Metabarpark was present at the meeting on metabarcoding held in Essen (Germany) in March 7th-9th 2017. This was the kick-off conference of the European Union COST action DNAqua-Net (http://dnaqua.net/).

This project aims at integrating a group of researchers across disciplines with the task to identify gold-standard genomic tools and novel eco-genomic indices and metrics for routine application for biodiversity assessments and biomonitoring of European water bodies. It also envisages training and dissemination activities. The objectives of Metabarpark are fully compatible with the goals of DNAqua-Net and we wanted to be counted in and contribute.

Xavier Turon is one of the Spanish members of DNAqua-Net and attended this conference, where ca. 200 researchers gathered together to present results, discuss hot topics, and delineate the way forward for achieving a wide acceptance by management bodies of genetic methods for biodiversity assessment in the European context.

Xavier presented the communication "Under the canopy: community-wide effects of invasive algae in marine protected areas revealed by metabarcoding", by Xavier Turon, Owen Wangensteen, Emma Cebrian and Creu Palacín. In this contribution the main results concerning the effects of three invasive algae (Caulerpa cylindracea and Lophocladia lallemandii in Cabrera, and Asparagopsis armata in the Atlantic) on the benthic communities were exposed. We have also drafted and sent a manuscript for publication with these results. This contribution is also the first result of the collaboration between the National Park projects Metabarpark and Corclim.

The logo of DNAqua-Net

A heatmap representation of the samples of communities with and without Asparagopsis armata from Cíes Islands, separated by invasion status (green: non-invaded, red: invaded) and fraction (blue: macrobenthos; turquoise: meiobenthos)

Friday, November 18, 2016

Metabarpark at the meeting "Jornadas de Investigación en la Red de Parques Nacionales 2016”

On October, 18 to 20, 2016 the meeting “Jornadas de Investigación en la Red de Parques Nacionales 2016” was held in the National Park of Tablas de Daimiel in Ciudad Real. This meeting gathered together staff from the OAPN central services, from the different National Parks, members of the Scientific Committee of the OAPN, and researchers that are developing projects in the National Park Network. The results of 13 projects corresponding to the 2013 call were presented in public talks, and there were also technical talks about programs currently underway in the Parks Network.

Xavier Turon gave a talk about the Metabarpark project, presenting the main findings and highlighting the potential of the genetic information for mid- and long- term biomonitoring of the communities.

This meeting has been a very good occasion for sharing experiences and discussing with colleagues and Park managers. Among the attendants were the staff from the Atlantic Islands Park (Pepín, Mercedes, Vicente), and many other acquaintances. It was such a pleasure to meet them all! I cannot resist mentioning also the fine gastronomy we enjoyed and the nice visit to the Tablas de Daimiel National Park that we did.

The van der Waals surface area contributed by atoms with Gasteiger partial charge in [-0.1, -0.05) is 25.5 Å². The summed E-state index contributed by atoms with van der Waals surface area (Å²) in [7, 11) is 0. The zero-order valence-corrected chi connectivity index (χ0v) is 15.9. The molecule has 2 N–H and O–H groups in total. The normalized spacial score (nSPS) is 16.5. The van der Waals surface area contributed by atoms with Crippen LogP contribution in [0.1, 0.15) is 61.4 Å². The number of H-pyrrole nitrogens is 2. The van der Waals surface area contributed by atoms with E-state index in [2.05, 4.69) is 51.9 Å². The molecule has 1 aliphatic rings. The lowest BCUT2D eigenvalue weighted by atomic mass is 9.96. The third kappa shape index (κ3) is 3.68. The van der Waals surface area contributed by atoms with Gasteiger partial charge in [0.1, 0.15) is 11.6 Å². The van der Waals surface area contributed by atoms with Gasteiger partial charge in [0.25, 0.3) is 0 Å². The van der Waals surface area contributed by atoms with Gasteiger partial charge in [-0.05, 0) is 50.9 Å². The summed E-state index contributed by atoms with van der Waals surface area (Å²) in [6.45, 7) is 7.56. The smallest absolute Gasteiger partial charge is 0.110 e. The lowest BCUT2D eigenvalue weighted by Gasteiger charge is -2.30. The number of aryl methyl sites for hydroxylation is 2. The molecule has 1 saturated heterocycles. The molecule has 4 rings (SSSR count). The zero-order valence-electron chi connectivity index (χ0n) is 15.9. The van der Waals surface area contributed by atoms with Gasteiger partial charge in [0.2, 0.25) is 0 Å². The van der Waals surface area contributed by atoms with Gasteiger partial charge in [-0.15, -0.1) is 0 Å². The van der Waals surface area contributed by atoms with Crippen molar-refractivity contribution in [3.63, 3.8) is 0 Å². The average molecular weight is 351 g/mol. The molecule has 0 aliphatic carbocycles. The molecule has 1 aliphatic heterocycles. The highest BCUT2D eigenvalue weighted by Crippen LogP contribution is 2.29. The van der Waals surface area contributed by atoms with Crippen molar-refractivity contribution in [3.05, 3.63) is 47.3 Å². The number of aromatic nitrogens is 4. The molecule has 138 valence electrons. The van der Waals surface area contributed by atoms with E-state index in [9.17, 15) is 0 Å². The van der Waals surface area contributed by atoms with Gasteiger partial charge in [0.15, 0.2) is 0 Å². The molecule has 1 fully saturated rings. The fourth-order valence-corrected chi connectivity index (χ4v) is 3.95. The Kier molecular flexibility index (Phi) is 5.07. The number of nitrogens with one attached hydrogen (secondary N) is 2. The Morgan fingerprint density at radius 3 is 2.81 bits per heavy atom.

Family foto of the attendants to the meeting

Sunday, September 25, 2016

METABARPARK at the XIX Iberian Marine Biology Symposium

From 5th to 9th September the XIX Iberian Marine Biology Symposium was held in Porto (Portugal). It was organized by the CIIMAR - Interdisciplinary Centre of Marine and Environmental Research -, and gathered together ca. 180 scientists from Spain, Portugal, and some latin-american countries.

The webpage of the symposium is available http://siebmxixciimar.wixsite.com/business-conferenc-1

The Iberian meetings have been organized since 1978, and are an excellent opportunity for researchers in the Iberian zone to meet, exchange ideas, and present ongoing projects and results.

Three members of Metabarpark (Owen Wangensteen, Creu Palacín, and Xavier Turon) attended the meeting. They presented the oral contribution "Wangensteen, Guardiola, Palacín, Turon: Molecular biodiversity assessment of marine hard-bottom communities from Spanish National Parks by metabarcoding of COI and 18S" where a summary of the main findings of the Metabarpark project was given. The presentation raised a lot of interest among the audience, as shown in the questions posed after the talk and the many interactions that followed during the meeting.

Xavier Turon also presented a plenary conference, entitled "Twenty-five years of genetic studies of the Iberian benthos: retrospect and prospect". Needless to say, metabarcoding was among the main techniques highlighted during this talk.

The nice logo of the XIX SIEBM
We had a good and fun time in Porto, we made interesting contacts for future metabarcoding studies. We are looking forward to the next Iberian Meeting, to be held in Faro in 2018!

Sunday, April 10, 2016

Metabarcoding reveals significant differences in communities with and without invasive seaweeds

While the data corresponding to the 2015 collecting trips are being analysed, we would like to share the first results concerning the communities sampled with and without invasive algae. In the Cíes Island, we compared the photophilous community with Cystoseira nodicaulis (natural assemblage) with equivalent communities with the introduced Asparagopsis armata. In Cabrera, we sampled in the same walls photophilous natural assemblages as well as communities dominated by Lophocladia lallemandii, while at deeper waters we sampled the natural sciaphilous community and Caulerpa cylindracea-dominated patches.

We identified with the gene 18S 2937 MOTUs in these communities. Our statistical analyses showed clear qualitative and quantitative differences between assemblages with and without the invasive seaweeds. While this was expected for the bigger size fractions, even for the smallest fraction (i.e., organisms between 1 mm and 65 microns) the differences were significant. This rich component of the biodiversity cannot be efficiently assessed with conventional methods, while genetic techniques have allowed its quantification and analysis.

Thus, metabarcoding revealed community shifts affecting even the small-sized meio-organisms (animals, algae, and protists) at very reduced spatial scales (tens of meters). The presence of invasive algae has therefore profound effects in community structure at all levels. This is one of the several interesting outcomes we are finding with our data, more soon!
This spatial representation (Multidimensional Scaling) allows the visualization of the differences between the sampled communities linked to the presence of invasive seaweeds